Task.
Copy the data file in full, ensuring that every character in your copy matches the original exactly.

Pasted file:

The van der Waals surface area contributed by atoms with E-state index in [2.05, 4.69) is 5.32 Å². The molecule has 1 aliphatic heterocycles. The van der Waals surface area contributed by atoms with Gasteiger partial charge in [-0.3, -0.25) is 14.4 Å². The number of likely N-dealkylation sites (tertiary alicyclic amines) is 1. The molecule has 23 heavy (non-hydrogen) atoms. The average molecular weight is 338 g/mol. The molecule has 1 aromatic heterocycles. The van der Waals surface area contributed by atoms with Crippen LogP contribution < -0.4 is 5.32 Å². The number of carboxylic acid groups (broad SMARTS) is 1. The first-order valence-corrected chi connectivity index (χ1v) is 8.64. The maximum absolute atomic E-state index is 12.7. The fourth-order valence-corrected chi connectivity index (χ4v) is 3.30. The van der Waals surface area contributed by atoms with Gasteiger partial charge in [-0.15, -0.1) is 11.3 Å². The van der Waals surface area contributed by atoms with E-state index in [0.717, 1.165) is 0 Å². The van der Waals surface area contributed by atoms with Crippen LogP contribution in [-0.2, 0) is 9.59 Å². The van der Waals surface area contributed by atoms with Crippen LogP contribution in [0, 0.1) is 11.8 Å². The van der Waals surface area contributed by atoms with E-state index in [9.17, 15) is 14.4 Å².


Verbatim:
The van der Waals surface area contributed by atoms with E-state index in [2.05, 4.69) is 5.32 Å². The molecule has 1 aliphatic heterocycles. The van der Waals surface area contributed by atoms with Gasteiger partial charge in [-0.3, -0.25) is 14.4 Å². The number of likely N-dealkylation sites (tertiary alicyclic amines) is 1. The molecule has 23 heavy (non-hydrogen) atoms. The average molecular weight is 338 g/mol. The molecule has 1 aromatic heterocycles. The van der Waals surface area contributed by atoms with Crippen LogP contribution < -0.4 is 5.32 Å². The number of carboxylic acid groups (broad SMARTS) is 1. The first-order valence-corrected chi connectivity index (χ1v) is 8.64. The maximum absolute atomic E-state index is 12.7. The fourth-order valence-corrected chi connectivity index (χ4v) is 3.30. The van der Waals surface area contributed by atoms with Gasteiger partial charge in [-0.15, -0.1) is 11.3 Å². The van der Waals surface area contributed by atoms with E-state index in [0.717, 1.165) is 0 Å². The van der Waals surface area contributed by atoms with Crippen LogP contribution in [-0.2, 0) is 9.59 Å². The van der Waals surface area contributed by atoms with Crippen LogP contribution in [0, 0.1) is 11.8 Å². The van der Waals surface area contributed by atoms with E-state index in [9.17, 15) is 14.4 Å².